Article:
French Prime Minister Manuel Valls has supported the ban issued in several parts of the country against the burkini, but ruled out government legislation on the matter.
The burkini is a wet suit which covers the entire body except for the face, hands and toes.
While Villeneuve-Loubet, Cannes, and Sisco have put a ban on the burkini, Le Touquet is reportedly planning to do the same.
For the PM, the burkini is an expression of a political and counter-society project founded mainly on the enslavement of women.
French law bans the niqab -- a veil worn by some Muslim women in public, covering all of the face apart from the eyes - in the country's streets, while the veil and other religious symbols are prohibited in educational centres.
Valls said he understood the mayors who, during these tense times, were looking to avoid public order problems and that he supported their decision to ban the garment.
Image source: marksandspencer.com
The ban comes after a string of terror attacks in the country in the recent past which have given rise to religious tensions in the country.
Many in France reportedly see the public display of faith by Muslims as a contradiction to the country’s secularism.
However, the ban has also garnered significant attention internationally, online and offline, with many calling it "religious oppression".
Freedom of Expression is two way streets. Burkini or Bikini is personal choices.— М (@SpongeBobCatz) August 18, 2016
Why the double standards?
If a "Burkini" threatens your country's political values, then your country is far more fragile and troubled than you imagine.— Abdul-Latif Halimi (@MrHalimi) August 18, 2016
I dislike what burkini represents, but I don't think dictating women's dress in protest against dictating women's dress is well thought out.— Lucy Wainwright (@Whoozley) August 18, 2016
I am more oppressed by those who claim my religion is oppressive. Let us live. Let me cover my hair. Let me wear a Burkini. Let me be free.— Linda Sarsour (@lsarsour) August 17, 2016
Writer Sharanya Manivannan calls the ban “blatantly islamophobic”.
"A wetsuit with goggles covers just as much if not more of the body. It's also misogynistic, because being unable to wear her attire of choice to the beach or pool is likely to keep many women away from swimming altogether. And even if it's not strictly a choice: how different is forcing a woman into a burqa than forcing a woman out of it?" asks Sharanya, a well-known poet who frequently writes on gender and culture.
She also points out that clothing and conservatism are two very separate issues, which we often end up mixing.
"We certainly conflate conservatism with clothing that offers full coverage, when in fact a range of reasons apply. What if a woman wears it because she can enjoy herself without pressure to conform to certain beauty standards? What if a woman just likes the way it looks, because it makes her feel like a deep sea diver?," she asks.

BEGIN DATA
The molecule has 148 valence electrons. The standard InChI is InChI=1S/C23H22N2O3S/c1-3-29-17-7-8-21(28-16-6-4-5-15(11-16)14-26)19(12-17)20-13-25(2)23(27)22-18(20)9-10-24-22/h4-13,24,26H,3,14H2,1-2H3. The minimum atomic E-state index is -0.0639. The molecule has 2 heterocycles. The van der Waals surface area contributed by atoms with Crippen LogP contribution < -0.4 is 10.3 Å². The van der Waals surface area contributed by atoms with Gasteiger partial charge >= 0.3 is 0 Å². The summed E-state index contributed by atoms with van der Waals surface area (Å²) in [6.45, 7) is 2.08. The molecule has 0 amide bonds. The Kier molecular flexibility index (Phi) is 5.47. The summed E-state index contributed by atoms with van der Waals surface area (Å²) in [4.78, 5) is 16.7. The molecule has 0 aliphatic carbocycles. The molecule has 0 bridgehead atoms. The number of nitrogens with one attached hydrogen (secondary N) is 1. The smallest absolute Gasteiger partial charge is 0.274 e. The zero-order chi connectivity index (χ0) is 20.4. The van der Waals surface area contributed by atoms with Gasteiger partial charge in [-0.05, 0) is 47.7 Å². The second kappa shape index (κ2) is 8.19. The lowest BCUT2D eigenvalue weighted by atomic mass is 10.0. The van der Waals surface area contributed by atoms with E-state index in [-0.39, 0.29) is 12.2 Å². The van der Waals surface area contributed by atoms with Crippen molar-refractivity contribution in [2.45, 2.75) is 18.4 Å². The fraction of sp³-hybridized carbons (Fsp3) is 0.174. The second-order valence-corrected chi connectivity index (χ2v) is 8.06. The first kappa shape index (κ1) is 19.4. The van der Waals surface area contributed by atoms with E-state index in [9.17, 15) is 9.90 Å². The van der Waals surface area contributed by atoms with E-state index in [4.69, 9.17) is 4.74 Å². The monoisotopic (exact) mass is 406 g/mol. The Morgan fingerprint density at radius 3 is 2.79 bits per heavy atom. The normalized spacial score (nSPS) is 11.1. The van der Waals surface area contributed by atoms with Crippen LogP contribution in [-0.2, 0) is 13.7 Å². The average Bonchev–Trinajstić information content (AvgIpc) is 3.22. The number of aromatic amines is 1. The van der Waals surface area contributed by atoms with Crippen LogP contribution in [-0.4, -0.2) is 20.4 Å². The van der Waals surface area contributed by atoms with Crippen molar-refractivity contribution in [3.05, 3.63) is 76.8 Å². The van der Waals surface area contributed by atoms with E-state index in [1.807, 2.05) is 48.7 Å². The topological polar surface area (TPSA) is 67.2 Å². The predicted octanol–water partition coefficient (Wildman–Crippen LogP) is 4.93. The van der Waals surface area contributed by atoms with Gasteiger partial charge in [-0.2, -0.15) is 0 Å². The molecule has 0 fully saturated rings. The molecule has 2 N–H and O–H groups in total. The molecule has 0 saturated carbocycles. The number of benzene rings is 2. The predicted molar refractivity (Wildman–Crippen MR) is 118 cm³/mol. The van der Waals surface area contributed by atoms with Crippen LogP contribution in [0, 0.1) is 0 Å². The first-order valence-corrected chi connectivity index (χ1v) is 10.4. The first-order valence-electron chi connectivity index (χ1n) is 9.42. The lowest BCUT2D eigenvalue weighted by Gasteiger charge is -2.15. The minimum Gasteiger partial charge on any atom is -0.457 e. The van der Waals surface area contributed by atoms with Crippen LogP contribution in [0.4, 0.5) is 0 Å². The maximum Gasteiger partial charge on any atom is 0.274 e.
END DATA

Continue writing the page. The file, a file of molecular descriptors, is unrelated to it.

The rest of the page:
In an article for The New York Times, Alissa J Rubin writes “that there is no clear definition of what qualifies as a burkini, and that Muslim women have complained of being singled out on beaches even when covered by other kinds of garments". She feels that this has "raised the question of whether the increasing number of bans are meant to signal France’s demand for conformity with its non-Muslim majority or are genuinely part of France’s culture of laïcité, or secularism in public life".
Origin of the burkini
The burkini comes from Australia and was designed by Aheda Zanetti, a Lebanese-Australian designer, in 2003.
Zanetti (38) migrated from Lebanon when she was two years old.
On her website, she writes that growing up in Australia, she noticed that Muslim girls and women who practiced their faith often missed out on opportunities in sporting activities in the country.
She was supposedly inspired by watching her niece playing netball in a traditional Hijab/Veil to begin a search for sporting garments suitable for Muslim women. When her search yielded no results, she came up with the burkini which she says is a garment that will blend in with the Australian lifestyle.
After TV chef Nigella Lawson sported the burkini in 2011, and British retailer Marks and Spencer introduced a burkini range, it only added to the popularity of the swimwear.
Over the years, it also found a customer base in non-Muslim women who took to the burkini to cover up their curves or protect their skin against the sun.
Speaking of the discussion around the burkini in France currently, Zanetti told WP, "It's deja vu. Before it was quite positive. Now everyone thinks we're hiding bombs in our burkinis."
In an interview with Radio Free Europe Radio Liberty, she added, “You don't have to be a Muslim to be a terrorist. You don't have to be a Muslim to hide a bomb. You don't have to be a Muslim to create trouble. Really, I can hide a bomb in my undies. I can! I can walk around with my undies on and hide a bomb in them. Really. Bombs are getting smaller and sharper. You know, I can hide it there. Do you understand what I'm saying? People are transferring drugs from one corner to another through just swallowing them in their gut, for gosh sake. I mean, grow up! Really.”